Have you ever noticed how some built spaces feel inherently comfortable and homely, and others can feel unwelcoming and unnerving? From a design perspective, there are many factors behind this dichotomy – scale, materiality, orientation to name but a few.
As designers, we always aim to create comfortable and welcoming spaces, but have you ever paused to wonder how that feeling of being truly comfortable is created on a psychological level? Instead of thinking about what a place needs for us to feel comfortable, perhaps we should be asking the reverse - what do we need to feel comfortable in a place?
If you’ve ever taken an introductory psychology class, you’ve more than likely heard of Maslow’s Hierarchy of Needs theory. Needs lower down in the hierarchy must be satisfied before individuals can attend to needs higher up. If we start at the bottom of the hierarchy and move upwards, the needs are physiological, safety, love or belonging, esteem, cognitive, aesthetic, self-actualisation and transcendence.
The bottom four needs are characterised as deficiency needs. These needs arise from deprivation and are said to motivate people when the need is unmet. The motivation to fulfil deficiency needs becomes stronger, the longer they are denied. For example, the longer you go without food, the hungrier you are. The top four needs are characterised as growth needs. These stem not from the lack of something, but from a desire to grow as a person.
All sounds a bit too cryptic and abstract? Stick with me; it gets interesting when you apply this theory to the buildings and spaces we live in and view their design through this lens. For me, it gets even more interesting when you apply the theory to my area of expertise, the design of correctional facilities.
In many ways, the hierarchy that Maslow has given to human needs mirrors the progression that we aim for prisoners to experience during their time inside. Firstly, they are given accommodation and a place in which they hopefully feel safe (the basic needs).
Then, through programs and counselling, they try to repair relationships and rebuild their sense of self-esteem (the psychological needs). Finally, with education and rehabilitative support, prisoners hopefully reach a point where they have the skills and confidence to rejoin society upon their release (the self-fulfilment needs).
If the ultimate goal is for prisoners to progress to through the needs to reach the self-actualisation stage (rehabilitation) and the transcendence stage (helping others), then we need to consider what we can incorporate into designs to help each of the preceding needs to be met.
While all prisons provide the basic needs of shelter and food, the design of facilities determines how well these needs are met. This includes the provision of natural ventilation for fresh air, heating and cooling to maintain a comfortable temperature range and acoustic treatments that allow for a quiet place for rest. All of these areas help in meeting the physiological needs of prisoners.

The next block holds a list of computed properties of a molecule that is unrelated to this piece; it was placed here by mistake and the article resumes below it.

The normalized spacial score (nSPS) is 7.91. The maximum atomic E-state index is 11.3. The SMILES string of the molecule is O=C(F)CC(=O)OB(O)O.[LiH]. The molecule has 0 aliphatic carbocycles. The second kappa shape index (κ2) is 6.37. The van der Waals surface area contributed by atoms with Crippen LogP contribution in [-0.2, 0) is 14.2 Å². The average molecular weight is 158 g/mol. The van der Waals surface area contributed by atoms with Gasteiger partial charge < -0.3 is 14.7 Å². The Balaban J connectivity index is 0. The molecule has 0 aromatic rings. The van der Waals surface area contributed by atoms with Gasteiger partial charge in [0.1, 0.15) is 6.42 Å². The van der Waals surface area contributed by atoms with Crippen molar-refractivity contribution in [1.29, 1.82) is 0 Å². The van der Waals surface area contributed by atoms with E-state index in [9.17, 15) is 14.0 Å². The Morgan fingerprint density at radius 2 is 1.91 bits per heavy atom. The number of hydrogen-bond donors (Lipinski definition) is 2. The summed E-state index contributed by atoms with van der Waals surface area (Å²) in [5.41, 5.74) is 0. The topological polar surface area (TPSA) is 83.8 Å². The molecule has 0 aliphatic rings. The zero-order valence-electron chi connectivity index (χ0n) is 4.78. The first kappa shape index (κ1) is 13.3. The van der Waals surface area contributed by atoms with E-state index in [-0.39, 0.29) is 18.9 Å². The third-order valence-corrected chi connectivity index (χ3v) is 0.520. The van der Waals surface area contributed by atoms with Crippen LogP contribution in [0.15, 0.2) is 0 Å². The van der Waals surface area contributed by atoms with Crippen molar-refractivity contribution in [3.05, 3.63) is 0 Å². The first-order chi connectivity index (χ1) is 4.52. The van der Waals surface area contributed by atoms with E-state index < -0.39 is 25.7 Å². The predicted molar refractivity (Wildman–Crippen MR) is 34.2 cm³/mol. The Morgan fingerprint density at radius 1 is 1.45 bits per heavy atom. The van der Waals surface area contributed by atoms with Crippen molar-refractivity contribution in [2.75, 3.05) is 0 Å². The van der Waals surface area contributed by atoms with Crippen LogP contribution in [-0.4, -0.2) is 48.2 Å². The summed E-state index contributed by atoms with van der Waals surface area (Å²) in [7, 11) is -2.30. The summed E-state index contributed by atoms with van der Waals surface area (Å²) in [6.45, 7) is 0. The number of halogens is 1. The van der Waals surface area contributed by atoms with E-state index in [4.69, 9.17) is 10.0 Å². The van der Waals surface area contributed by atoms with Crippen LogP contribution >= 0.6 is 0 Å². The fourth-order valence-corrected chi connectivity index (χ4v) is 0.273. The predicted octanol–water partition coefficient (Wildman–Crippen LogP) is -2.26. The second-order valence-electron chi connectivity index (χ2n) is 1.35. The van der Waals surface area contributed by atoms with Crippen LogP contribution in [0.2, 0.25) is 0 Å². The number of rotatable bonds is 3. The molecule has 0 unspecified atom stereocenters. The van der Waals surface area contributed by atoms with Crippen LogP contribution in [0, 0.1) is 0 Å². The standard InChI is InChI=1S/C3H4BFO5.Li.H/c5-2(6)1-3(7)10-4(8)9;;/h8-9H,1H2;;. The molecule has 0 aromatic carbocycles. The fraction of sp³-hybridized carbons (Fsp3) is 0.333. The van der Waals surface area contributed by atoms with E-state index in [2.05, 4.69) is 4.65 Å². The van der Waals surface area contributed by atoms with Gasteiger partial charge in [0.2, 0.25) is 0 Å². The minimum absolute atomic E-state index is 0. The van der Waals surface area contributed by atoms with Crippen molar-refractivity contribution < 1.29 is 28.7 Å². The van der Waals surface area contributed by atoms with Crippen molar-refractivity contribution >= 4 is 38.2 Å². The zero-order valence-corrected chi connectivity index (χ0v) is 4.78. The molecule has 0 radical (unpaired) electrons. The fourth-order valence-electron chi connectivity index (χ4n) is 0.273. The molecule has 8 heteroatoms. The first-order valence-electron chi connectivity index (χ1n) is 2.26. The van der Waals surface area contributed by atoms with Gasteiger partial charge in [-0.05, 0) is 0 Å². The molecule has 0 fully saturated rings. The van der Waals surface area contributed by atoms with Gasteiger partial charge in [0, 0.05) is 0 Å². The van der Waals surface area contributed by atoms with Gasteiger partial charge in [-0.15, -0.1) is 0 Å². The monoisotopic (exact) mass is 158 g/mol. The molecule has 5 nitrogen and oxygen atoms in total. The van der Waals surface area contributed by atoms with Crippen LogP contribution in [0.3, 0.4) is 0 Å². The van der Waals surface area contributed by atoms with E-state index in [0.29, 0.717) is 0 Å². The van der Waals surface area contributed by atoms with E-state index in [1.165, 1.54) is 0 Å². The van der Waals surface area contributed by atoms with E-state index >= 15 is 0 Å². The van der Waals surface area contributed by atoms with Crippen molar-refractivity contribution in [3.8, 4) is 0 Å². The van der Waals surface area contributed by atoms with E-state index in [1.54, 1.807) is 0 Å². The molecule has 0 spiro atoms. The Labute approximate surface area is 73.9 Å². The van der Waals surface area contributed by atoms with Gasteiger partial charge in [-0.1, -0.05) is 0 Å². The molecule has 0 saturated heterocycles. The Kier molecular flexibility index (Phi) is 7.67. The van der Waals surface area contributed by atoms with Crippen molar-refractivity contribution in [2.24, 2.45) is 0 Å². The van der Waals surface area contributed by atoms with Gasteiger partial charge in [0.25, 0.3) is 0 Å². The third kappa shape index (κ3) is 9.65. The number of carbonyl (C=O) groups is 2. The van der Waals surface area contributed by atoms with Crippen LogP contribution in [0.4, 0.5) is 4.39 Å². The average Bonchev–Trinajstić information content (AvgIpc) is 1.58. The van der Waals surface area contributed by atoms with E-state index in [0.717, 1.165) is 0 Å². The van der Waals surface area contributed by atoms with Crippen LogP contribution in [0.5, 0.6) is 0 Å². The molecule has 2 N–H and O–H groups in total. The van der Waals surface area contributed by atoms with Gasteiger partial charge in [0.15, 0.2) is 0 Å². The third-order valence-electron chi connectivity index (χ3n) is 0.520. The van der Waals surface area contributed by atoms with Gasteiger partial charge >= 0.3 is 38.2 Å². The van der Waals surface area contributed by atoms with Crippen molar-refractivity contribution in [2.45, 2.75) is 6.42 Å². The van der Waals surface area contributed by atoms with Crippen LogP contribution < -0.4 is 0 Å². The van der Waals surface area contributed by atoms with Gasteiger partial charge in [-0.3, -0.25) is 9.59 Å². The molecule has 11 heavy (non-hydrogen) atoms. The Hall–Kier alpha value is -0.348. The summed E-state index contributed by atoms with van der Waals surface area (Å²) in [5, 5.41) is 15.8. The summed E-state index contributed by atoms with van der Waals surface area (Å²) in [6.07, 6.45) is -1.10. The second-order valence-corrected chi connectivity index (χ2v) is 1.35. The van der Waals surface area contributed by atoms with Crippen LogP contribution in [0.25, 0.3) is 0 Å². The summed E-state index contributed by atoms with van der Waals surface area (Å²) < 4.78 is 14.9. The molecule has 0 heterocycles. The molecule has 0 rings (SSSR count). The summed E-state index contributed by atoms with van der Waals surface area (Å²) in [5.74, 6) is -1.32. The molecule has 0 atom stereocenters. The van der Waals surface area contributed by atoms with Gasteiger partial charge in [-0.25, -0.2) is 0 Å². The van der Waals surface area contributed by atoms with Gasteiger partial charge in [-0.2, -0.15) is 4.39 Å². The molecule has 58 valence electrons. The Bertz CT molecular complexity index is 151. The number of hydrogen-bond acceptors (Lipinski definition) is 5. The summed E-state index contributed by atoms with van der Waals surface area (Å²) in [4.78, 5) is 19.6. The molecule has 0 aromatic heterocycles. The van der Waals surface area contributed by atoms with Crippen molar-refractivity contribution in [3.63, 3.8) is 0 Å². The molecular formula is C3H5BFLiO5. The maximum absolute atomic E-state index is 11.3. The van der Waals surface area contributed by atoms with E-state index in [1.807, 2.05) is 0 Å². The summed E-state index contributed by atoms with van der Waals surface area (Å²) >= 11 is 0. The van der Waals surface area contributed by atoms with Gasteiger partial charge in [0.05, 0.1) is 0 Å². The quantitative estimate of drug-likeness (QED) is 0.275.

Creating an environment that feels safe for both staff and prisoners is always a challenge. The knee jerk reaction is often to create physical barriers to separate prisoner groups from each other and staff.
But simple things like designing in good passive surveillance, encouraging interaction between prisoners and staff, and the creation of spaces that range from private areas of seclusion to larger communal spaces, can often have a greater effect in making a correctional facility feel safe.
Love and belonging needs
We often, quite rightly, focus on destressing and normalising the experience for visitors so that prisoners can maintain a connection to loved ones. However, to properly address the need for ‘belonging’, our designs also need to enable a sense of community within correctional facilities, particularly for prisoners with longer sentences. Small things like creating gardens that prisoners can look after, and the installation of prisoner artwork can create a sense of ownership and belonging.
A great example of building self-esteem through design is the design of spaces that cater for people with disabilities to provide them with an increased sense of dignity and independence. The same focus on increasing dignity and independence can also be applied to the design of correctional facilities.
Technologies such as full-body scanners can improve prisoners sense of dignity through reducing the need for strip searches, the use of self-catering facilities for meals and laundry can improve prisoners sense of independence, and the provision of educational programs can provide prisoners with a sense of achievement. All of which can help improve prisoners sense of self-worth.
Inside a correctional centre, the freedom to learn and absorb knowledge can often be restricted by the environment. However, technology is making information and learning more and more accessible to prisoners.
About the Author
Craig Blewitt is one of our most experienced correctional architects, managing all correctional and justice projects in our Brisbane Studio and assisting on the large correctional projects managed by our Melbourne Studio.